On my trip to various cities out west, I was directly confronted with my increased impulsivity courtesy of my traumatic brain injury. My first day in Chicago, I cursed out a store employee at the airport [under my breath] because he claimed not to have change "even if" I "bought something" which I was willing to do. I needed a single for the subway so I could get to the train station. I removed myself and reminded myself that he was doing his job and that was that. Mentally, I congratulated myself for exercising some restraint. I did get my change but not from him. I cursed out someone else somewheres else-- again under my breath-- but I remember neither the time nor the circumstance.
In Phoenix I had to admit that my impulsivity could lead to dangerous consequences. When I took one bus that turned before I needed it to and didn't allow the driver to complete an explanation [which she gave to another passenger a few stops later] that another bus was coming which would take me to my destination, I was left on a corner wondering if I should "walk" the remaining distance. Fortunately, I remembered something about calling and asking someone with sense about these things. So I called my friend with my [borrowed] cellphone and I learned that I should not walk through Papago Park on a hot day. So I waited for the bus. The first few days in the Sonoran Desert which was Phoenix Arizona, I noted that people carried water or Gatorade with them. It took me several days [and a very long walk to and from the zoo-- from and to a bus stop-- with no taxis in sight] for me to connect with the idea that I need to drink more fluids AND to also carry water or Gatorade with me.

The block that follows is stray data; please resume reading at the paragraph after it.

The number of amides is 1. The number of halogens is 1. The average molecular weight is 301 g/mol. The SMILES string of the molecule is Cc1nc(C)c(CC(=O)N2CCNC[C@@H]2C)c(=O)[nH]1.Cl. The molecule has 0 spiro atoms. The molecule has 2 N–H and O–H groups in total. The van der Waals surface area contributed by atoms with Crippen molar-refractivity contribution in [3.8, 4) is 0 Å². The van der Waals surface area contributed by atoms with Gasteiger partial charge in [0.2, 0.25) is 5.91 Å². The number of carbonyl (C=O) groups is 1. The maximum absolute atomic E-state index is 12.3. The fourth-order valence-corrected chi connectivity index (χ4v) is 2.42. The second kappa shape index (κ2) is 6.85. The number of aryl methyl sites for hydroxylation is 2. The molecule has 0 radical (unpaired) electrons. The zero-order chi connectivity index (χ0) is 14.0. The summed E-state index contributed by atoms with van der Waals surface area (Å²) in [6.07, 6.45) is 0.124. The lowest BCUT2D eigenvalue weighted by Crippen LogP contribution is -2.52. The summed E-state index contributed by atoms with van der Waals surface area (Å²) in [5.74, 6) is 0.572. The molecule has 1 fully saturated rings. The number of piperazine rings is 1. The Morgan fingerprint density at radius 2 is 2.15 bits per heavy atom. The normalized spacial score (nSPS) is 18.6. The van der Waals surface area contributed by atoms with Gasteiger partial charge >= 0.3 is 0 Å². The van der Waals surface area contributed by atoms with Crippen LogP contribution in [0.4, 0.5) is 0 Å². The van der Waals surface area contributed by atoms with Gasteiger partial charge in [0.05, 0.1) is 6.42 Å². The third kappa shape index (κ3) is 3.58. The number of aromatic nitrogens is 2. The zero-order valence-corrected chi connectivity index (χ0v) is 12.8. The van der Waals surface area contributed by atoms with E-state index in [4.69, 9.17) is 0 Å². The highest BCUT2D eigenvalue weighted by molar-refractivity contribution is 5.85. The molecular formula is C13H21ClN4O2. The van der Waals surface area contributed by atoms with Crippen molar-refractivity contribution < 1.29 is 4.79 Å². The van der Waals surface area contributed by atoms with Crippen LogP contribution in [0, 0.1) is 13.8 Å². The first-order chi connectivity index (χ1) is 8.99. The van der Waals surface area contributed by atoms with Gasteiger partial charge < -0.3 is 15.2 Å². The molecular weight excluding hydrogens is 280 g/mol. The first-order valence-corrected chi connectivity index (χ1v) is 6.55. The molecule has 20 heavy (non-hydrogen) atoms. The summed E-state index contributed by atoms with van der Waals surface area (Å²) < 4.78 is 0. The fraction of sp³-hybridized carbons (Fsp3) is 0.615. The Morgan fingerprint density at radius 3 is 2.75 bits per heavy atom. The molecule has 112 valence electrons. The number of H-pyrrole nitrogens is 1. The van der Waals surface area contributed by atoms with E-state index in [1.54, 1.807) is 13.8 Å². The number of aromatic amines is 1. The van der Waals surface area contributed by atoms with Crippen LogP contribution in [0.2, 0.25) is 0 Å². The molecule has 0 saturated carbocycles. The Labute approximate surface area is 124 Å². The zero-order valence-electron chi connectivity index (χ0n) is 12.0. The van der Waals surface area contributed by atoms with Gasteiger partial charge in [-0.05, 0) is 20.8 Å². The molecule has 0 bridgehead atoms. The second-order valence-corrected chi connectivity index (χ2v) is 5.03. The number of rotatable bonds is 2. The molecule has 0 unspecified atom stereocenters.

In trying to keep up with the demands involved in re-learning how to utilize public transit, I put myself at risk for dehydration. I was "lucky" not to endure medical consequences for my poor decision-making combined with my impulsivity. By time I got to Sedona, I was carrying water with me almost everywhere I went. Sedona's weather was a tad cooler but hydration still a necessity. I also elected to take jeep tours rather than walk great distances to unfamiliar hiking trails.
This impulsivity is polar opposite to my pre-injury personality which involved cursing people out [not always under my breath] but did not involve risk-taking, especially with health concerns. I survived the Sonoran and learned a few things about my vulnerabilities and liabilities in the process. When the airplane taking me home was landing, I felt triumphant for managing to [mostly] take care of myself and [mostly] making good enough decisions over the past three weeks alone.
sapphoq healing t.b.i.